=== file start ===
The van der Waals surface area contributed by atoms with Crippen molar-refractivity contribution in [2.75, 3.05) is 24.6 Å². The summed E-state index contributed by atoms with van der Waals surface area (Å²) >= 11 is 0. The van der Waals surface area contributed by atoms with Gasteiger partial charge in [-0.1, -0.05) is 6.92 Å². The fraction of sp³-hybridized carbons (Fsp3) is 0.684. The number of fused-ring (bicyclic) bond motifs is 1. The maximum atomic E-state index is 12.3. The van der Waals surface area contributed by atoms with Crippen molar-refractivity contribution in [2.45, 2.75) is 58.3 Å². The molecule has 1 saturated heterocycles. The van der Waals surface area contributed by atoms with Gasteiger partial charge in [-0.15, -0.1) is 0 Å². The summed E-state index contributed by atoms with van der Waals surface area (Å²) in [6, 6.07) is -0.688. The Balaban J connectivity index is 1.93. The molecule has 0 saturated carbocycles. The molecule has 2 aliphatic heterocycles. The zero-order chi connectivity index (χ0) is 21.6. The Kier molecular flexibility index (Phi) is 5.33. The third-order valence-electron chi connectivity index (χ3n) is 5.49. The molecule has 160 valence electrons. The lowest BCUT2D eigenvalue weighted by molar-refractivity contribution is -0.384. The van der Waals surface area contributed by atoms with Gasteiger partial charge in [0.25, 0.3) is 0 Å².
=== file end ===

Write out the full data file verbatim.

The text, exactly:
The van der Waals surface area contributed by atoms with Crippen molar-refractivity contribution in [2.75, 3.05) is 24.6 Å². The summed E-state index contributed by atoms with van der Waals surface area (Å²) >= 11 is 0. The van der Waals surface area contributed by atoms with Gasteiger partial charge in [-0.1, -0.05) is 6.92 Å². The fraction of sp³-hybridized carbons (Fsp3) is 0.684. The number of fused-ring (bicyclic) bond motifs is 1. The maximum atomic E-state index is 12.3. The van der Waals surface area contributed by atoms with Crippen molar-refractivity contribution in [2.45, 2.75) is 58.3 Å². The molecule has 1 saturated heterocycles. The van der Waals surface area contributed by atoms with Gasteiger partial charge in [-0.15, -0.1) is 0 Å². The summed E-state index contributed by atoms with van der Waals surface area (Å²) in [6, 6.07) is -0.688. The Balaban J connectivity index is 1.93. The molecule has 0 saturated carbocycles. The molecule has 2 aliphatic heterocycles. The zero-order chi connectivity index (χ0) is 21.6. The Kier molecular flexibility index (Phi) is 5.33. The third-order valence-electron chi connectivity index (χ3n) is 5.49. The molecule has 160 valence electrons. The lowest BCUT2D eigenvalue weighted by molar-refractivity contribution is -0.384. The van der Waals surface area contributed by atoms with Gasteiger partial charge in [0.25, 0.3) is 0 Å².